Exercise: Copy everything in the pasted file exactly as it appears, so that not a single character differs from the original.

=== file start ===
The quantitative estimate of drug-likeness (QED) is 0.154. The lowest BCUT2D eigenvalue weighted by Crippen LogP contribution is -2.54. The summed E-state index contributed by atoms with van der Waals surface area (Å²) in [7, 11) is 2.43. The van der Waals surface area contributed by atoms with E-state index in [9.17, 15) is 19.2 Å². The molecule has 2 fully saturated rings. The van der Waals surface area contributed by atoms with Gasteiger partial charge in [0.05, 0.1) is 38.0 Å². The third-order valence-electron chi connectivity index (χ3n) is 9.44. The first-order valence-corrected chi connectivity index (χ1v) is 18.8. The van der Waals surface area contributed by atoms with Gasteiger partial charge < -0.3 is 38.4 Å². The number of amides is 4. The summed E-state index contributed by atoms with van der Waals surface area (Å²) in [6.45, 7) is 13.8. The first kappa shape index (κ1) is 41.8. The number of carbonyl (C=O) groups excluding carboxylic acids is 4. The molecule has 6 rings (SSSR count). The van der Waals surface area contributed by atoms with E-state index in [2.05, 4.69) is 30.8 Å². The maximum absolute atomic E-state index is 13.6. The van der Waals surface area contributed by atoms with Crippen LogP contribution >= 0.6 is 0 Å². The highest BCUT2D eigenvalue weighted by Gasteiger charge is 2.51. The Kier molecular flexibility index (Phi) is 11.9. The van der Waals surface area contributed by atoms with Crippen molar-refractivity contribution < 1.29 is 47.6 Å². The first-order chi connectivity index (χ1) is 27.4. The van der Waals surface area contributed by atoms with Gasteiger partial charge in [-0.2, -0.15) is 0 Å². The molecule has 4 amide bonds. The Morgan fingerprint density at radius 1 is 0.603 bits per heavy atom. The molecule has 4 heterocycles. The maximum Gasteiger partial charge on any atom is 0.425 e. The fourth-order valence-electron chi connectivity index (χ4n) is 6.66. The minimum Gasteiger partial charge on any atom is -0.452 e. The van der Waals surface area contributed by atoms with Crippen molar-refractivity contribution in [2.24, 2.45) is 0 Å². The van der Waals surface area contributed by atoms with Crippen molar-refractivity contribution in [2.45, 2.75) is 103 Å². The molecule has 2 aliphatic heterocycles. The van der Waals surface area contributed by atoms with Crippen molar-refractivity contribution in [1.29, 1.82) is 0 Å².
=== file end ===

The quantitative estimate of drug-likeness (QED) is 0.154. The lowest BCUT2D eigenvalue weighted by Crippen LogP contribution is -2.54. The summed E-state index contributed by atoms with van der Waals surface area (Å²) in [7, 11) is 2.43. The van der Waals surface area contributed by atoms with E-state index in [9.17, 15) is 19.2 Å². The molecule has 2 fully saturated rings. The van der Waals surface area contributed by atoms with Gasteiger partial charge in [0.05, 0.1) is 38.0 Å². The third-order valence-electron chi connectivity index (χ3n) is 9.44. The first-order valence-corrected chi connectivity index (χ1v) is 18.8. The van der Waals surface area contributed by atoms with Gasteiger partial charge < -0.3 is 38.4 Å². The number of amides is 4. The summed E-state index contributed by atoms with van der Waals surface area (Å²) in [6.45, 7) is 13.8. The first kappa shape index (κ1) is 41.8. The number of carbonyl (C=O) groups excluding carboxylic acids is 4. The molecule has 6 rings (SSSR count). The van der Waals surface area contributed by atoms with E-state index in [2.05, 4.69) is 30.8 Å². The maximum absolute atomic E-state index is 13.6. The van der Waals surface area contributed by atoms with Crippen LogP contribution >= 0.6 is 0 Å². The highest BCUT2D eigenvalue weighted by Gasteiger charge is 2.51. The Kier molecular flexibility index (Phi) is 11.9. The van der Waals surface area contributed by atoms with Crippen molar-refractivity contribution < 1.29 is 47.6 Å². The first-order chi connectivity index (χ1) is 27.4. The van der Waals surface area contributed by atoms with Gasteiger partial charge in [-0.2, -0.15) is 0 Å². The molecule has 4 amide bonds. The Morgan fingerprint density at radius 1 is 0.603 bits per heavy atom. The molecule has 4 heterocycles. The maximum Gasteiger partial charge on any atom is 0.425 e. The fourth-order valence-electron chi connectivity index (χ4n) is 6.66. The minimum Gasteiger partial charge on any atom is -0.452 e. The van der Waals surface area contributed by atoms with Crippen molar-refractivity contribution in [2.24, 2.45) is 0 Å². The van der Waals surface area contributed by atoms with Crippen molar-refractivity contribution in [2.45, 2.75) is 103 Å². The molecule has 2 aliphatic heterocycles. The van der Waals surface area contributed by atoms with Crippen molar-refractivity contribution in [1.29, 1.82) is 0 Å².